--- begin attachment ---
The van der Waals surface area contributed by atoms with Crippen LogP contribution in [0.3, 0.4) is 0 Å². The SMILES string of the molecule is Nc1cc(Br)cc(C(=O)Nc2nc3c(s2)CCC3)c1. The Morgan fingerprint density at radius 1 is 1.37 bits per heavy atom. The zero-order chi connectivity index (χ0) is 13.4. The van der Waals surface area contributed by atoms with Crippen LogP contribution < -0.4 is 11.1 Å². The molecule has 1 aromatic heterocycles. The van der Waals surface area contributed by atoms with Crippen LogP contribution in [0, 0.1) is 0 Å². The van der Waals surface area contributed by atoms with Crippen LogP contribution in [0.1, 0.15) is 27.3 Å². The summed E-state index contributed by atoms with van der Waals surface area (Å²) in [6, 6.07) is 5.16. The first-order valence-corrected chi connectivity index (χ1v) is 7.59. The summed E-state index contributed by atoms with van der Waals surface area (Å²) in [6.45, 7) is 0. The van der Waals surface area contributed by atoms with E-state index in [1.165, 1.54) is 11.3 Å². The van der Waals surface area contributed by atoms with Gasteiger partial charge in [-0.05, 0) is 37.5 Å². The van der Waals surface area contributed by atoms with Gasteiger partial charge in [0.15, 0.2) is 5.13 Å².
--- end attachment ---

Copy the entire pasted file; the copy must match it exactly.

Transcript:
The van der Waals surface area contributed by atoms with Crippen LogP contribution in [0.3, 0.4) is 0 Å². The SMILES string of the molecule is Nc1cc(Br)cc(C(=O)Nc2nc3c(s2)CCC3)c1. The Morgan fingerprint density at radius 1 is 1.37 bits per heavy atom. The zero-order chi connectivity index (χ0) is 13.4. The van der Waals surface area contributed by atoms with Crippen LogP contribution < -0.4 is 11.1 Å². The molecule has 1 aromatic heterocycles. The van der Waals surface area contributed by atoms with Crippen LogP contribution in [0, 0.1) is 0 Å². The van der Waals surface area contributed by atoms with Crippen LogP contribution in [0.1, 0.15) is 27.3 Å². The summed E-state index contributed by atoms with van der Waals surface area (Å²) in [6, 6.07) is 5.16. The first-order valence-corrected chi connectivity index (χ1v) is 7.59. The summed E-state index contributed by atoms with van der Waals surface area (Å²) in [6.45, 7) is 0. The van der Waals surface area contributed by atoms with E-state index in [1.165, 1.54) is 11.3 Å². The van der Waals surface area contributed by atoms with Gasteiger partial charge in [-0.05, 0) is 37.5 Å². The van der Waals surface area contributed by atoms with Gasteiger partial charge in [0.15, 0.2) is 5.13 Å².